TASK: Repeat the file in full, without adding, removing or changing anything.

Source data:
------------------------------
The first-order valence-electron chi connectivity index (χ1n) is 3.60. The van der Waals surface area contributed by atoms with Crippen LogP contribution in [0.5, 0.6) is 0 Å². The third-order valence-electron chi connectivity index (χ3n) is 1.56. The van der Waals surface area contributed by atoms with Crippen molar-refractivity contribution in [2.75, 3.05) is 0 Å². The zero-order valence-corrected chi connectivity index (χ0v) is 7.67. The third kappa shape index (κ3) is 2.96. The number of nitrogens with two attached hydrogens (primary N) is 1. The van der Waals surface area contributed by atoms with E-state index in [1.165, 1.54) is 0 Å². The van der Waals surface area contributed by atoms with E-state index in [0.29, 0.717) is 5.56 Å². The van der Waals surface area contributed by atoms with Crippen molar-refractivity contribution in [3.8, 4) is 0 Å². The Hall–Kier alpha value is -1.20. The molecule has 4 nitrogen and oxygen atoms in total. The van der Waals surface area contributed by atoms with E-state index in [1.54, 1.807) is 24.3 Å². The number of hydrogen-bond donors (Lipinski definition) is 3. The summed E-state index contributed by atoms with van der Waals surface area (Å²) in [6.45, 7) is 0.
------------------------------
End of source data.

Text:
The first-order valence-electron chi connectivity index (χ1n) is 3.60. The van der Waals surface area contributed by atoms with Crippen LogP contribution in [0.5, 0.6) is 0 Å². The third-order valence-electron chi connectivity index (χ3n) is 1.56. The van der Waals surface area contributed by atoms with Crippen molar-refractivity contribution in [2.75, 3.05) is 0 Å². The zero-order valence-corrected chi connectivity index (χ0v) is 7.67. The third kappa shape index (κ3) is 2.96. The number of nitrogens with two attached hydrogens (primary N) is 1. The van der Waals surface area contributed by atoms with E-state index in [1.165, 1.54) is 0 Å². The van der Waals surface area contributed by atoms with E-state index in [0.29, 0.717) is 5.56 Å². The van der Waals surface area contributed by atoms with Crippen molar-refractivity contribution in [3.8, 4) is 0 Å². The Hall–Kier alpha value is -1.20. The molecule has 4 nitrogen and oxygen atoms in total. The van der Waals surface area contributed by atoms with E-state index in [1.54, 1.807) is 24.3 Å². The number of hydrogen-bond donors (Lipinski definition) is 3. The summed E-state index contributed by atoms with van der Waals surface area (Å²) in [6.45, 7) is 0.